WASHINGTON – A majority of the Supreme Court voiced skepticism Tuesday over allowing certain low-level drug offenders to seek reduced sentences under bipartisan criminal justice legislation signed into law in 2018 by President Donald Trump.
The appeal stirred a debate at the nation’s highest court about Congress’ intent when the First Step Act permitted some offenders to seek shorter sentences but not others. The landmark law was intended to ease tough-on-crime policies that swelled prison populations and had a disproportionate impact on African-American communities.
But in their final oral argument of the Supreme Court’s term both conservative and liberal justices wrestled with squaring the broader goal of the legislation with the specific language lawmakers used. The measure permitted retroactive sentence reductions for large amounts of crack cocaine but was less clear on smaller amounts.
“I’m looking at what Congress did, not what maybe they should have done,” said Associate Justice Stephen Breyer.
The appeal came from Tarahrick Terry, a Florida man who pleaded guilty to possessing a small amount of crack cocaine in 2008 – about $50 worth, according to a rough estimate from the Justice Department’s attorney – and was sentenced to more than 15 years in prison. He is seeking a reduction of his sentence under the First Step Act.
During a presidency defined by partisan rancor, the First Step Act was one of the few major legislative achievements that drew bipartisan support – a point Trump often touted on the campaign trail. Several of its authors, including Sen. Dick Durbin, D-Ill., and Sen. Chuck Grassley, R-Iowa, told the court their intent was to cover low-level offenders.
The 2018 law was in part an effort to soften Reagan-era drug laws, which set up three tiers of sentencing based on the amount of drugs at issue. In the first tier, for instance, an offender could be sentenced to between 10 years and life for possessing 50 grams or more of crack cocaine. A third tier set a 20-year sentence cap for any amount of drugs not covered by the other categories.
The case turns in part on a 2010 statute that lowered the penalty for offenses by changing the amount of drugs at issue. Congress increased the amount of the drug required for the top tier to 280 grams, for instance. At the time, the new sentences were put into place for future drug offenders and did not apply retroactively.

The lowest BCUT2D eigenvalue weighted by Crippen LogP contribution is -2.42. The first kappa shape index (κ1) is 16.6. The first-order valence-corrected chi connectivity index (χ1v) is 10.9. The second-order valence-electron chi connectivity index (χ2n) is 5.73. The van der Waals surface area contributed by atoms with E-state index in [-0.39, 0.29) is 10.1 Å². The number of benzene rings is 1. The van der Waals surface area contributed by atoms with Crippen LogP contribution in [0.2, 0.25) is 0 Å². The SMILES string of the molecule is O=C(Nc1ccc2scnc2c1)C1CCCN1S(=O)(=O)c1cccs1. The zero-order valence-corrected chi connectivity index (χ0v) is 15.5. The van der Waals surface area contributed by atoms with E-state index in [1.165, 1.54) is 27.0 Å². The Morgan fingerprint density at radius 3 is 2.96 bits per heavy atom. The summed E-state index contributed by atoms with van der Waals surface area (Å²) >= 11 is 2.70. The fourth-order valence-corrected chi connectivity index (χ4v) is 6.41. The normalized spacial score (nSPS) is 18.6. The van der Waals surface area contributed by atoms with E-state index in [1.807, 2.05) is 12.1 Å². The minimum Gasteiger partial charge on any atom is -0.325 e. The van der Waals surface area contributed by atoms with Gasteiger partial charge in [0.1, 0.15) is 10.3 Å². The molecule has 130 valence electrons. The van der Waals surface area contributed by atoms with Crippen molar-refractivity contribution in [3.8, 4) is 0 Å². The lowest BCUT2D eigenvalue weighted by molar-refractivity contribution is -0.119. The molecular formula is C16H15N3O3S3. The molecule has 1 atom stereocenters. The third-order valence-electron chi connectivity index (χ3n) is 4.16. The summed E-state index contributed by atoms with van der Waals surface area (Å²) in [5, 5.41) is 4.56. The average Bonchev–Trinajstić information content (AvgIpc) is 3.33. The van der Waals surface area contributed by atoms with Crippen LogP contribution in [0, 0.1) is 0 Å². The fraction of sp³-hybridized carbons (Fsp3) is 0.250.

President Donald Trump signs the First Step Act and the Juvenile Justice Reform Act in the Oval Office of the White House on December 21, 2018, in Washington, D.C. (Photo: Win McNamee, Getty Images)
In 2018 Congress took it a step further, applying the adjusted tiers retroactively. But lawmakers did so in a way that created ambiguity about the third tier, a catchall that addresses possession of drug amounts not covered in the other categories. Terry’s lawyer said Congress must have intended the benefit for low-level offenders if it offered it to those with a large amount of drugs, but the provision didn’t specifically say that.
The case comes to the court as the justices have increasingly looked to the plain text of a federal statute to glean its meaning, putting less emphasis on context and intent. The focus on “textualism” could work against Terry, and others in his position, if the justices decide that the text of the First Step Act doesn’t do what Terry argues Congress intended.
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Associate Justice Neil Gorsuch, a leading proponent of textualism, asked no questions Tuesday, an unusual occurrence. Given that both liberals and conservatives pressed Terry’s attorney about the text, Gorsuch’s silence may indicate his mind is made up.
“You’ve talked several times about the goal of Congress here and I guess one thing that the questions of my colleagues point out is the text doesn’t, at least at first glance, seem exactly in line with that goal,” said Associate Justice Brett Kavanaugh.
A view of the Supreme Court in Washington, Thursday, April 22, 2021. (AP Photo/Susan Walsh) ORG XMIT: DCSW119 (Photo: Susan Walsh/AP)
A federal district court and an Atlanta appeals court both ruled that Terry’s circumstances weren’t covered by the provision. The Trump administration argued Terry was not entitled to adjust his sentence but Biden’s Justice Department took the opposite view. The Justice Department’s reversal drew sharp questioning from Chief Justice John Roberts and a quip from the attorney appointed by the court to argue against Terry.
“I am here to explain many things,” said the appointed attorney, Adam Mortara. “The behavior of the United States government in this case is not one of them.”
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